I thereafter repeated the process as before, again rousing my elixir field, again going through my practice routine of boxing postures. With my inside and outside always a single continuum, I slowly and leisurely practiced, not allowing the slightest bit of unevenness anywhere. As I practiced, within and to my extremities it was harmonious, a continuous emptiness, and then the situation once I was standing in the finishing posture was no different from before.
There were times when I would go through my practice routine and then feel nothing, times when I would go through my routine twice and still feel nothing. But subsequently when there was something happening, I would again lift it to my elixir field and then use the boxing’s internal breathing to rotate the dharma wheel, my intention focusing on my elixir field.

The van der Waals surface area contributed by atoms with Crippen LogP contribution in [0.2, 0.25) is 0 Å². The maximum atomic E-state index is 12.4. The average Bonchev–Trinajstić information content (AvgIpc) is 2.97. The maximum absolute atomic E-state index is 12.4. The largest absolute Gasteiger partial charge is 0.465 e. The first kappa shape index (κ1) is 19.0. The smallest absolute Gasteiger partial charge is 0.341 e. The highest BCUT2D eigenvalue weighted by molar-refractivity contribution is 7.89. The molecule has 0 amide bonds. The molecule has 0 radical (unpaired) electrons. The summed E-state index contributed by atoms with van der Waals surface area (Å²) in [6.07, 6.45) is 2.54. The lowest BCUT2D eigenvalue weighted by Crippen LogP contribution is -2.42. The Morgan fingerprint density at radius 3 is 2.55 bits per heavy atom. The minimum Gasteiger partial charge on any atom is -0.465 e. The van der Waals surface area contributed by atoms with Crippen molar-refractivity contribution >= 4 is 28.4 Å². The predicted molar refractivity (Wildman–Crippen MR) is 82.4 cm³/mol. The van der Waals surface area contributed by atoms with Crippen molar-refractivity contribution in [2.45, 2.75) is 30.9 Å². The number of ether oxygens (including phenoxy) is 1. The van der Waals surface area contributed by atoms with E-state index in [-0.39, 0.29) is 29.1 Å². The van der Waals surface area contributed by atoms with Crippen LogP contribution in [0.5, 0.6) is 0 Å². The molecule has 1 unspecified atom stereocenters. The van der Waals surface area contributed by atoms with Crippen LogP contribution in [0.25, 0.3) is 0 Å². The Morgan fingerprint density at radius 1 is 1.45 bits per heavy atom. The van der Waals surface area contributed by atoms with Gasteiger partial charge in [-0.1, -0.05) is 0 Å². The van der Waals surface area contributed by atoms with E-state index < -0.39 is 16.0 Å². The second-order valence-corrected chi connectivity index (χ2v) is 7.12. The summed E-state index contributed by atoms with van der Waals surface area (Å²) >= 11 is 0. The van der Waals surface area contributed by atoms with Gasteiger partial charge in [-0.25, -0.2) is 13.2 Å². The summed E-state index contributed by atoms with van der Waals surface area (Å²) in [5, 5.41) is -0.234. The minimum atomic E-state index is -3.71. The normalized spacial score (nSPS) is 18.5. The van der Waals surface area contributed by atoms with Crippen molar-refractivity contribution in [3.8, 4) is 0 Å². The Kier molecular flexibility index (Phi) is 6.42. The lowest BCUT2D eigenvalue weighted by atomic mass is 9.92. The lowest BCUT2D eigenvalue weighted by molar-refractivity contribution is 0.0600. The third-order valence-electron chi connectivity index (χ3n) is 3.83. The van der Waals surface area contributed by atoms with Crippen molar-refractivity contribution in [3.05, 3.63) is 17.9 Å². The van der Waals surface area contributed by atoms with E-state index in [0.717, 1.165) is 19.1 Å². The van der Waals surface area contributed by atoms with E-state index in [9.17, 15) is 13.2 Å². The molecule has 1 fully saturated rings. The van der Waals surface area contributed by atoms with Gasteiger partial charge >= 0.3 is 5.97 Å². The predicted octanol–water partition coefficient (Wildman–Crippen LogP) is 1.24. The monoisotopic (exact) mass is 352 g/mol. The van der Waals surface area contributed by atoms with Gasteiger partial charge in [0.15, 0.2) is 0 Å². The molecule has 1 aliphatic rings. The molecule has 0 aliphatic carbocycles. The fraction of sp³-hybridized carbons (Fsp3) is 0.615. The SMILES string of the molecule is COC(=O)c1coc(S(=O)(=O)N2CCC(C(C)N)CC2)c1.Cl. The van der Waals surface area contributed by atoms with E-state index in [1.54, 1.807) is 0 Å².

Breathing mindfully, I rotated the wheel along its course from my tailbone, to my spine, to my head, to my headtop, and then back down, same as in seated meditation practice, back down to my elixir field. At times I could do only two or three rotations and then the feeling would stop, at times only three or four rotations and then the feeling would stop. The degree of my intent was matched in both cases, the amount of rotations I could manage and the amount of boxing practice I had put in.
Later when I was not practicing, whether I was just sitting, standing, or walking, inside I was still using the breathing of the boxing practice. My body while walking could still process it. Later on it happened even when I was sleeping deeply. There would be a sudden stirring within, which immediately woke me. I again used the breathing from practicing the boxing to absorb it. I then slept soundly, and inside there was no movement. Inside and out, my whole body to its extremities suddenly felt like a void. My whole body was as harmoniously contented as if I was taking a bath.
Sometimes when this situation happened in my sleep, I was able in my dream to mindfully breathe and thereby absorb it. After I woke up, I was aware that it had happened and had been dealt with in my dream.